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From "Randall Leeds (JIRA)" <>
Subject [jira] Commented: (COUCHDB-1084) Remove unnecessary btree lookup inside couch_db_updater
Date Wed, 09 Mar 2011 04:11:59 GMT


Randall Leeds commented on COUCHDB-1084:

The difference between the SSD and spinning media here is noteworthy:
~100k more writes but only ~20k fewer reads total.

~6k more writes but ~78k fewer reads.

The best way I can think to explain this is that possibly the SSD test was CPU bound while
the spinning media test was I/O bound. The latter is almost certainly true. In which case,
I think we're seeing the seek penalty already, even with a small data set. Pushing more writes
down to the OS more quickly means our disk heads are hovering at the end of the file more,
perhaps. Thus, the negative impact on readers. However, it's certainly *not* that reads got
*slower* since the patch hasn't changed the read path. It's merely an artifact of the testing
environment and relaximation's as-fast-as-possible benchmark style.

On the other hand, avoiding the seek by using an SSD and increasing the I/O bandwidth we maybe
see just how much those saved CPU cycles can push writes through faster to more heavily saturate
the disk and get niiiice write throughput.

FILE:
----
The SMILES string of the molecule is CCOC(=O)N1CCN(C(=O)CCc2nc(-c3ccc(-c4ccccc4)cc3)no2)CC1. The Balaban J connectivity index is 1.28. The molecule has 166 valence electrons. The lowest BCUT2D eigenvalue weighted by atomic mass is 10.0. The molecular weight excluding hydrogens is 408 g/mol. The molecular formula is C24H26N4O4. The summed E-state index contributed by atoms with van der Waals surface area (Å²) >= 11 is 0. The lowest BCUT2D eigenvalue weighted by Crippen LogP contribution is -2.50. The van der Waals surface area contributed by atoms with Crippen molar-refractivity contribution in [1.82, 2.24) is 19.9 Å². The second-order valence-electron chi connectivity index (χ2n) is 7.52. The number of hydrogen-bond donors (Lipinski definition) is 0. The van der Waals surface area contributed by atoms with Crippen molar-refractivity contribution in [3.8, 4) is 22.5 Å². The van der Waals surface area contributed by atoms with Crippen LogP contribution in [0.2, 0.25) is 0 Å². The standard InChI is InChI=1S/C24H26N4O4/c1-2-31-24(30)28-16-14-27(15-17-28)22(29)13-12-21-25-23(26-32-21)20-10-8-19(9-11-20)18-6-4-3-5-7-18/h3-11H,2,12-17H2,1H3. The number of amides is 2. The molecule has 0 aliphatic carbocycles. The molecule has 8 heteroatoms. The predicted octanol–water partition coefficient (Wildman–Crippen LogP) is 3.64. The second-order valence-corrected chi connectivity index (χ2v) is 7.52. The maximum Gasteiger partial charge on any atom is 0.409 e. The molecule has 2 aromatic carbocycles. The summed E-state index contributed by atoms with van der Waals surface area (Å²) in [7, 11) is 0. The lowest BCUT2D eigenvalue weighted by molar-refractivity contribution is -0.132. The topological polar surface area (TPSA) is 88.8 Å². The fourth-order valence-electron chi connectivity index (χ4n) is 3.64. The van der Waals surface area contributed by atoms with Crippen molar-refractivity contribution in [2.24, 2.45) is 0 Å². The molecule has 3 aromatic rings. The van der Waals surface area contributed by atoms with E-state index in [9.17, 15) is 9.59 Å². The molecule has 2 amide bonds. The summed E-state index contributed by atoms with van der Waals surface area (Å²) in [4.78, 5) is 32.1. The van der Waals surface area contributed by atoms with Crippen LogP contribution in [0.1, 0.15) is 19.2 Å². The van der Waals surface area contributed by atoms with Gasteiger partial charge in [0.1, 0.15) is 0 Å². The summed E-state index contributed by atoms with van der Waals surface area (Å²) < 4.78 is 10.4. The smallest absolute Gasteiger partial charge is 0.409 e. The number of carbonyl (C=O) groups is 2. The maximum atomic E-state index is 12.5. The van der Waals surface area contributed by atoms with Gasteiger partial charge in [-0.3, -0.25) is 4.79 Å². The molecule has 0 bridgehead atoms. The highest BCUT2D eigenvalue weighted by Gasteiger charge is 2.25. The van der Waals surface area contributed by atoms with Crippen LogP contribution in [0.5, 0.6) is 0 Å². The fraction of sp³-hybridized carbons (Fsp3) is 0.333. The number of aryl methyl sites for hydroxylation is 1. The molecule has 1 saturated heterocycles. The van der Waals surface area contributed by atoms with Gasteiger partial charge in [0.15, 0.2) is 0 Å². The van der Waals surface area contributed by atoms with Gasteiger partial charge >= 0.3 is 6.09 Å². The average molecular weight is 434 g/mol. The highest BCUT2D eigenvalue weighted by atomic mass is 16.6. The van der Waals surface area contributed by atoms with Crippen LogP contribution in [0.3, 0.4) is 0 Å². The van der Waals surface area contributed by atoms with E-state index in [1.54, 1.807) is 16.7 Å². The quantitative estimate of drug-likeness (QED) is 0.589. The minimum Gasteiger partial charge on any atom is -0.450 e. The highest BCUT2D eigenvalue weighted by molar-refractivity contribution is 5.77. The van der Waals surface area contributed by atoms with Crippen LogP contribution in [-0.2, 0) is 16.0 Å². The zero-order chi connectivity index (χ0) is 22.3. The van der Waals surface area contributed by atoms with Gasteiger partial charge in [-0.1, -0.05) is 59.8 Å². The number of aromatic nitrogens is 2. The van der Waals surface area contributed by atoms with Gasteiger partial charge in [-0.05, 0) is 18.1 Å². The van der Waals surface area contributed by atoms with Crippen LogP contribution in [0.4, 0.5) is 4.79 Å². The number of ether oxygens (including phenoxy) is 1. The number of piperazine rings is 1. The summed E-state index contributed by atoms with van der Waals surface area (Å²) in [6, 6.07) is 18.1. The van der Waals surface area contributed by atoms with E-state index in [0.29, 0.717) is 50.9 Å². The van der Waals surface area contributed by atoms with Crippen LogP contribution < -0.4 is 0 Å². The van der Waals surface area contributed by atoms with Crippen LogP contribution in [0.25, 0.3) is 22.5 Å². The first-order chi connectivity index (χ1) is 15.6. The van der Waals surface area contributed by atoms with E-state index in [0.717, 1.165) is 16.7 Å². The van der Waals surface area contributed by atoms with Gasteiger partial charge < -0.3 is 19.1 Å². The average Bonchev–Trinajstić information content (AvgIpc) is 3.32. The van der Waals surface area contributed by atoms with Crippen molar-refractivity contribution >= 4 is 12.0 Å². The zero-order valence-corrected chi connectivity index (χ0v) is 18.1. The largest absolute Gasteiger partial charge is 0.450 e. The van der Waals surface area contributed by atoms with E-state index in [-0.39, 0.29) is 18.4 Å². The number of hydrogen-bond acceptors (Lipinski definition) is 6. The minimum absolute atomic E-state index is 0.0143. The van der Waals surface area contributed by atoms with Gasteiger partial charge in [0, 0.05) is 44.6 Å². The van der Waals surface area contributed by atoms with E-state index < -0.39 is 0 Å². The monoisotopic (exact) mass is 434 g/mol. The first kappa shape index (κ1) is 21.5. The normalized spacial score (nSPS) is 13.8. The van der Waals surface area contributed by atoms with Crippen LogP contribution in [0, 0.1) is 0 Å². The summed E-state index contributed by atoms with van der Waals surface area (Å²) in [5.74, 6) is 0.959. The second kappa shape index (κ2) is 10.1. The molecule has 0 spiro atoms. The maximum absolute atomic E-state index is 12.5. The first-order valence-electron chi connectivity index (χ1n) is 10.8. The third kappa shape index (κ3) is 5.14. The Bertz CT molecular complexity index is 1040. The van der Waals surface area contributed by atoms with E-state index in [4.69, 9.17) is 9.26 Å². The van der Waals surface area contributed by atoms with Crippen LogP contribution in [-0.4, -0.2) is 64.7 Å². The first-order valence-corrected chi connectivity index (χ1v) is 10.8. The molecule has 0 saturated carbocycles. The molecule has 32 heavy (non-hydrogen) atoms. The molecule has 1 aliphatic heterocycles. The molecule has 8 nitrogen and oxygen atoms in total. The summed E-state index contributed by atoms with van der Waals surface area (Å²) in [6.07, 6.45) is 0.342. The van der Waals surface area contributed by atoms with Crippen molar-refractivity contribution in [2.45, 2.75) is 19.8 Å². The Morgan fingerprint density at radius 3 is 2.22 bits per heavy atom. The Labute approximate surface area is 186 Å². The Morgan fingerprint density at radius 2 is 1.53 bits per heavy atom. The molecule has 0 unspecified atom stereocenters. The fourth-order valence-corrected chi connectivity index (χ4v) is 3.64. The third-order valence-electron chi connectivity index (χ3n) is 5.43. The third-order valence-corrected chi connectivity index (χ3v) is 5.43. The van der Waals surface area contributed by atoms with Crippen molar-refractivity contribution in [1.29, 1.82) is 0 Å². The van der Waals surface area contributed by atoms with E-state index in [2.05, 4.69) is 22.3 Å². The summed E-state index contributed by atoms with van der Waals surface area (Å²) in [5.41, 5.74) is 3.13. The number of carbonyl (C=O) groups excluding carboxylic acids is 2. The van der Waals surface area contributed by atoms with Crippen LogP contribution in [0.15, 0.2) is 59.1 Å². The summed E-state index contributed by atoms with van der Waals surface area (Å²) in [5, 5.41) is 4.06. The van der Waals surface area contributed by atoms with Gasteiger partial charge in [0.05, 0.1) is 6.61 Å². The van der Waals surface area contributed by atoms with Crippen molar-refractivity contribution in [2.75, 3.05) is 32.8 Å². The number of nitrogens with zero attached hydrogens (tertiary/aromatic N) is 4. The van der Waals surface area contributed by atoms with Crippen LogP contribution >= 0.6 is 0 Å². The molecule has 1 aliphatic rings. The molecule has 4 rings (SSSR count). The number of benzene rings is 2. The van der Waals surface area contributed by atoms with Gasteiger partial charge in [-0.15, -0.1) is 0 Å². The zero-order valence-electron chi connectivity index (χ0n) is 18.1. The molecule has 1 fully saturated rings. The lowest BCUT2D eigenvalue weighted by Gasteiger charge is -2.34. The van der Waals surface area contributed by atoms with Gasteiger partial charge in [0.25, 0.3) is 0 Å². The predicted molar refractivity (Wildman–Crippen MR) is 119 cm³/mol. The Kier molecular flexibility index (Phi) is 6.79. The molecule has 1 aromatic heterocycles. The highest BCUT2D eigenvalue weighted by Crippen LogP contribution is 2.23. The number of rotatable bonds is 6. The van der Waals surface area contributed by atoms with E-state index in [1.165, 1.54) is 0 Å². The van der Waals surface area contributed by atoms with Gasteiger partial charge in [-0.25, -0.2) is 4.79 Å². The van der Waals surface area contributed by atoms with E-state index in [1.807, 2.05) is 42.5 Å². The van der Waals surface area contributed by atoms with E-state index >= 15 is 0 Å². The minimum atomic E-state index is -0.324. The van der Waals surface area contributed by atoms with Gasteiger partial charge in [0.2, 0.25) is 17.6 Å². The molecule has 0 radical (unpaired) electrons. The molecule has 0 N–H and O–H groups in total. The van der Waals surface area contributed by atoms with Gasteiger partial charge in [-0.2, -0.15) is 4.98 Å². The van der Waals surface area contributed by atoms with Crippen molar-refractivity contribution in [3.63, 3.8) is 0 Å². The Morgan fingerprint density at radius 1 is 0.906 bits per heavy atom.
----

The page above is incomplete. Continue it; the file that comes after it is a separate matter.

More testing maybe, but does this align with what you see?

> Remove unnecessary btree lookup inside couch_db_updater
> -------------------------------------------------------
>                 Key: COUCHDB-1084
>                 URL:
>             Project: CouchDB
>          Issue Type: Improvement
>          Components: Database Core
>    Affects Versions: 1.2
>            Reporter: Damien Katz
>            Assignee: Damien Katz
>         Attachments: remove_btree_lookup.patch
> The CouchDB update process has an unnecessary btree lookup, where it reads the values
in bulks, checks for conflicts, writes the docs to disk, updates the values appropriately
and writes them to the btree out in a second step. It's possible to avoid this second step,
and instead do all the checking, doc writing and value transformation in a single btree lookup,
thereby reducing the number of btree traversals and disk IO.

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